Pet dumping on the rise in Massachusetts
UNDATED (WHDH) -- More and more people in Massachusetts are abandoning their pets, leaving them behind in horrible places.
Police say it's happening at an alarming rate.
Maria, a 2-year-old Chihuahua, was stuffed inside a backpack and left behind a Waltham dumpster.
Animal control officers say it's happening more and more: pets abandoned by their owners in potentially dangerous ways.
It happens so often, it even has a name: “pet dumping.”
“We've seen more and more animals being abandoned,” said Alan Borgal, Boston Animal Rescue League.
One pug was discovered in Revere, scared and shivering inside a cage on the side of a road.
A Maltese mix, still in her crate, was discarded behind a building in Everett.
Three kittens and their mom, malnourished and dehydrated, were left behind in a New Bedford apartment.
One precious pooch is lucky to be alive after someone tied him to a tree in the woods in Palmer.
“The dog could have been attacked by wildlife you know they just assumed that these are heavily travelled areas where someone will find the dog and that doesn't always happen," Borgal said.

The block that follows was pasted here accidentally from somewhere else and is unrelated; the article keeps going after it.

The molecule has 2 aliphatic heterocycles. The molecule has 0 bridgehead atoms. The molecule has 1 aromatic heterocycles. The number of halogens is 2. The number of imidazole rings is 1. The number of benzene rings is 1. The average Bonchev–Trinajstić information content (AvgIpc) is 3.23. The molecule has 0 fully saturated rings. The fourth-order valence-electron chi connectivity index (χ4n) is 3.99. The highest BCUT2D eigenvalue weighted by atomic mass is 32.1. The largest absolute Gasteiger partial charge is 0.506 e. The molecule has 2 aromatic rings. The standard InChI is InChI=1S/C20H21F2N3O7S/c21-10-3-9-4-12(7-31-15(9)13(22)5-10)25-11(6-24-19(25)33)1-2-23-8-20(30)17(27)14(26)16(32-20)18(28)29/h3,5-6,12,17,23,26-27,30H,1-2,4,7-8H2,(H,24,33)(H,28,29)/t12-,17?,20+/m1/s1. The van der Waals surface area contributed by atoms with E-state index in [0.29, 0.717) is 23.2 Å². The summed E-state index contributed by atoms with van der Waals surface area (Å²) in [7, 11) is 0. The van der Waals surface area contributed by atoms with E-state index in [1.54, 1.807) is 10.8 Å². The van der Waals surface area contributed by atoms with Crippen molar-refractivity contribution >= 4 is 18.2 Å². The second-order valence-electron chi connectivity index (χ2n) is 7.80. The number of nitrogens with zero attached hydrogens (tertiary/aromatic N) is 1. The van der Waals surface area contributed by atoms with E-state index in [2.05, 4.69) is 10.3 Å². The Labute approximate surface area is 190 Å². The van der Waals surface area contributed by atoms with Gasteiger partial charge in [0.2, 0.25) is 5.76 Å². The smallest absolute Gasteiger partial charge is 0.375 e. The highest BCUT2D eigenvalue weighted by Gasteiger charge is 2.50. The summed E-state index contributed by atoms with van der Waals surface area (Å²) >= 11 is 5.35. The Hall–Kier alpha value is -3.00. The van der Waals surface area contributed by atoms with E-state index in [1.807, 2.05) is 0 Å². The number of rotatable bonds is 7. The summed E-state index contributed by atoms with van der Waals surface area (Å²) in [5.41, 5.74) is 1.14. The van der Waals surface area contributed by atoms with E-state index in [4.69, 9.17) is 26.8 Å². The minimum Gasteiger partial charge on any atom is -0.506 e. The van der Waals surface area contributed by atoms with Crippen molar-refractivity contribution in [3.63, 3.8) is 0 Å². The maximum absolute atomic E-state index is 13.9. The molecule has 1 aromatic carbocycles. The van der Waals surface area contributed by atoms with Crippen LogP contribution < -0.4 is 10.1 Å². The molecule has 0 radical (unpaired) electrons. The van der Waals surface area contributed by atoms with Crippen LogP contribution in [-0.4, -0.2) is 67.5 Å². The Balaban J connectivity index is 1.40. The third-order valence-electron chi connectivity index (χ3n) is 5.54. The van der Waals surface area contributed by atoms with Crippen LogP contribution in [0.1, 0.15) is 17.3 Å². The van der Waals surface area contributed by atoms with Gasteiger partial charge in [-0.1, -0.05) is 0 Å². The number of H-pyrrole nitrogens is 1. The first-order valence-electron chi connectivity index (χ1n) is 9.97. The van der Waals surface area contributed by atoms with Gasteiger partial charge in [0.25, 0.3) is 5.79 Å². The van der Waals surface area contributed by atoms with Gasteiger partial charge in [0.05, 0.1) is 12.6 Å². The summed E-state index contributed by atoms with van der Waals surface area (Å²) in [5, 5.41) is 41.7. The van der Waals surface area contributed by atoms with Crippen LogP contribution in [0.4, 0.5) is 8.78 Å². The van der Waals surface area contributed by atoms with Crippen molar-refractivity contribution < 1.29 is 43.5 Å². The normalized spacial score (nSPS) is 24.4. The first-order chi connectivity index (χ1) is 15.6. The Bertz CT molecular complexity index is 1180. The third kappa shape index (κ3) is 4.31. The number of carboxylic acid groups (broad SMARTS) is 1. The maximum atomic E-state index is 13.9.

According to the MSPCA, there were almost 100 cases of pet dumping in Massachusetts last year. Animal officers in Boston say they respond to at least one case a week.
And in New Bedford, animal officer Manny Maciel says he's never seen so many animals being abandoned.
7News went along with him as he answered a call for a dog left in an apartment.
"Well the neighbor moved out and then never came back to get the dog for about three months now," said Flucome Brigges, a neighbor.
Neighbors fed the dog, hoping the owner would return, but she didn't.
Officer Maciel says the motive for abandonment is often money.
“Times are tough and the economy and stuff you know it takes a lot to care for an animal,” Officer Maciel said.
But there are other safer ways to give up a pet.
“All we're doing is asking that you at least call your animal control or shelter and say, ‘I need help, I need someone to care for this animal for me I no longer can,’” Maciel said.
For Maria, there's a happy ending. She’s being adopted by one of her rescuers.